Saturday, 26 January 2013

A brisk trade in the souvenirs of war

The real thing: a piece of Zeppelin wire
raises money for the Red Cross
The word 'souvenir' is one we tend to associate with holidays or other pleasureable events we want to remember, so I was quite surprised by how often it crops up in letters written home from the battlefont. It was not all uncommon for soldiers to collect souvenirs of war- in fact it was a very popular pastime.

'I was hoping we should soon be home on leave and bring all those lovely war souvenirs such as Prussian Guard helmets and even Austrian helmets,' wrote one Tommy from France in 1916. 'I was in possession of lots of nice things but we were told we had to charge a wood on a certain day and so I had to abandon everything.'

Any old iron: WW1 memento
- an Austrian helmet
Some soldiers made a business out of buying and selling sourvenirs, like this Canadian in 1917: 'I had a lovely Fritz revolver and case, an automatic which an Aussie had taken from a German officer. I bought it for 75 francs and sold it to one of our doctors for 100. I bought a German watch since for 10 francs. It had been hit with shrapnel twice but still goes, so I am going to keep it till "Apa la Guerre" (some French eh!) [he no doubt meant "Apres la guerre"].'

But by the end of the war, some solders had no desire for keepsakes, certainly not this soldier who wrote to his wife in October 1918: 'I have not collected any souvenirs, but I have the chance to have plenty, but they do not apeal to me and I have plenty of weight to carry as it is. There is a little religious emblem I picked up at the place where I am now, and thought Tommy [the soldier's young son] would like it, so I am putting it in with this letter and I also got a small Rosary, but I have seen some beauties...'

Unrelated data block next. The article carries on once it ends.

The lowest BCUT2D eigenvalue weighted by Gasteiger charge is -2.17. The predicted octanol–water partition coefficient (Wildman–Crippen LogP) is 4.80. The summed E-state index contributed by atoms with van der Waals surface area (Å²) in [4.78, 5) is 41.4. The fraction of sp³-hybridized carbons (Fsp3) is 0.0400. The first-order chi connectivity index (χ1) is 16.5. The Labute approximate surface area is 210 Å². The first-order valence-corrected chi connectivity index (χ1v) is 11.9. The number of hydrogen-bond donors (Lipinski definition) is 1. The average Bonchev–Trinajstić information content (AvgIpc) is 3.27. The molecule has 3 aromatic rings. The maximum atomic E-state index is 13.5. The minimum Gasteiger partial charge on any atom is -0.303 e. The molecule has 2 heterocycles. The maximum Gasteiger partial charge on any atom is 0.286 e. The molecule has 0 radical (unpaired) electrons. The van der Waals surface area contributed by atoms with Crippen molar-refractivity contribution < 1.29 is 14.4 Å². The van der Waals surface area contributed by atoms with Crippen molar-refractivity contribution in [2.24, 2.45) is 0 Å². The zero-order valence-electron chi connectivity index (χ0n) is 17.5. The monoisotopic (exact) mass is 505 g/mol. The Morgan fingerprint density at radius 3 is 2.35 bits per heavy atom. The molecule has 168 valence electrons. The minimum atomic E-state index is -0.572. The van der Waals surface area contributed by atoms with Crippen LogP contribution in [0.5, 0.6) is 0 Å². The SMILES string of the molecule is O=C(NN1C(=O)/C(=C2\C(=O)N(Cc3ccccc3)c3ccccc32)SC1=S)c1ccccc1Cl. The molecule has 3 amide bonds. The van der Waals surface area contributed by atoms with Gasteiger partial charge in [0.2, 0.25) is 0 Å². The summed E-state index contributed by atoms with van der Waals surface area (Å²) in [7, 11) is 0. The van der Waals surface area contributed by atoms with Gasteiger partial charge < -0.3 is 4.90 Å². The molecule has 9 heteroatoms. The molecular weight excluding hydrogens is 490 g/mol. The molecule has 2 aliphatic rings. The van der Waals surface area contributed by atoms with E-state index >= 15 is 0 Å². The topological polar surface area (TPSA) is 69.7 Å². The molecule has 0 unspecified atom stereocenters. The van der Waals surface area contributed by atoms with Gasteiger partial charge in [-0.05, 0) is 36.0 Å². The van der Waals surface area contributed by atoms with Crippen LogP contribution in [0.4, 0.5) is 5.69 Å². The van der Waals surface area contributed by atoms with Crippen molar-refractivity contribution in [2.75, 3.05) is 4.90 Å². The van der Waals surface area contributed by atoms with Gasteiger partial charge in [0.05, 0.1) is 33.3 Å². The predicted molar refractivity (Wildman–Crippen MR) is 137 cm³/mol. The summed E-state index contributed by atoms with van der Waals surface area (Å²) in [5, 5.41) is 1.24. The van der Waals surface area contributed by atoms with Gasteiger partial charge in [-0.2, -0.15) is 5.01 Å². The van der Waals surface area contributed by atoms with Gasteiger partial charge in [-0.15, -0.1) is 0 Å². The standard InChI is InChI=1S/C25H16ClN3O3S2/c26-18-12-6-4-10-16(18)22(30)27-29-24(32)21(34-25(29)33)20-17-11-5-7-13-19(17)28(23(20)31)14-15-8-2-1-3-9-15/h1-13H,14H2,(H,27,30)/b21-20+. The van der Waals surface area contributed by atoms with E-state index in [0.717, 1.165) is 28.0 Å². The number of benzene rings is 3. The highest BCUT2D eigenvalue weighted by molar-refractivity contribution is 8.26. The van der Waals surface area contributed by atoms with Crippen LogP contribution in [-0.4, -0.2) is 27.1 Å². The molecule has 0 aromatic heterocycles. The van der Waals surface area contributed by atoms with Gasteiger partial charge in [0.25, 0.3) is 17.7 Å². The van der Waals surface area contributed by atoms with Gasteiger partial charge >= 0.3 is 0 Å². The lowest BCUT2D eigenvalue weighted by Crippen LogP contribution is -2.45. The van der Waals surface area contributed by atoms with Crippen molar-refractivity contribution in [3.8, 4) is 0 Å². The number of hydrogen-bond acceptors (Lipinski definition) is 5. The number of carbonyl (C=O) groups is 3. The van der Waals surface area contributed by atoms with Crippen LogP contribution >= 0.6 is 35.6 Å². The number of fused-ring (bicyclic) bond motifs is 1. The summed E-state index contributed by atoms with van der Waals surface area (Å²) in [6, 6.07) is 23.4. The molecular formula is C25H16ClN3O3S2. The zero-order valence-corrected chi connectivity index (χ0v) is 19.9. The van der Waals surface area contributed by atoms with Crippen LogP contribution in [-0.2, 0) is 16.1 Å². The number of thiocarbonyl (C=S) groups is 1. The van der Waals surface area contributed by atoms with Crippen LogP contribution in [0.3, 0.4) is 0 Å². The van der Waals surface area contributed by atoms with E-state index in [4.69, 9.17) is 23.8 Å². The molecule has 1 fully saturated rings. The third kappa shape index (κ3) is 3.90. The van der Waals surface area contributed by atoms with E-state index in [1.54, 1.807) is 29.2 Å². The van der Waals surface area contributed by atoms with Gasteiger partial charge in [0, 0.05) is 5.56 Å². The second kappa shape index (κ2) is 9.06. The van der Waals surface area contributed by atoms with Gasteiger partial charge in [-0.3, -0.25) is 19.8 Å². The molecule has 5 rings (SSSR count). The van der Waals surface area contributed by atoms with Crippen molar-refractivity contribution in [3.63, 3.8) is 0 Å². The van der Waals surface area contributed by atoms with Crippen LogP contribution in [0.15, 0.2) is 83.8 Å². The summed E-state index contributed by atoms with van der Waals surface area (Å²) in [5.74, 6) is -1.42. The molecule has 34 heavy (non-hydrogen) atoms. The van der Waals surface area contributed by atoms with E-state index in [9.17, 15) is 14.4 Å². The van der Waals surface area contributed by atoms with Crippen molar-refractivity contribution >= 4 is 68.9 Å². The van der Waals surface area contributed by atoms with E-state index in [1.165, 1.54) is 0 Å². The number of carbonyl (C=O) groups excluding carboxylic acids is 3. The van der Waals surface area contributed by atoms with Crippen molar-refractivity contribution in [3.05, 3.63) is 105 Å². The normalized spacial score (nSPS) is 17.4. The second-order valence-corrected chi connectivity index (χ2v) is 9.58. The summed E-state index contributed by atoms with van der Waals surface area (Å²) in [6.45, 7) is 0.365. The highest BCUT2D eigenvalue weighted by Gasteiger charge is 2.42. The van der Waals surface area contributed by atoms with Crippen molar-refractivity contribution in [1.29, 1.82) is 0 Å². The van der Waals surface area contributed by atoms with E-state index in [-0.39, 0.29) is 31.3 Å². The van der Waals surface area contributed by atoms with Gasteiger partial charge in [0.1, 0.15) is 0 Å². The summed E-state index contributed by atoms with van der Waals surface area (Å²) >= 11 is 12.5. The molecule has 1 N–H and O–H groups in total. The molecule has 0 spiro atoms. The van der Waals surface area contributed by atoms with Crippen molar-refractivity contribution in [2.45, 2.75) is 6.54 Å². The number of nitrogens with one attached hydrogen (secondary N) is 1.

Some souvenirs could be a reminder of happy events (if they could be called that) or friendships made during adversity. Early in the war, British soldiers were almost mobbed when they arrived in Belgium to take on the invading Germans. 'We halted in one village for an hour and a half and when we left there was scarcely a badge or a button in the regiment, all gone as souvenirs. Good luck to the Belgians,' wrote one sergeant.

Meanwhile something similar was happening at hospitals in Britain, where wounded Belgian soldiers were befriending the nurses: 'All Belgians in our ward left for camp, very sad, gave us coins and buttons for souvenirs,' wrote one Red Cross nurse in her diary in 1914.

Thanks to Lorraine Judge in Australia for the Zeppelin souvenirs, above and top

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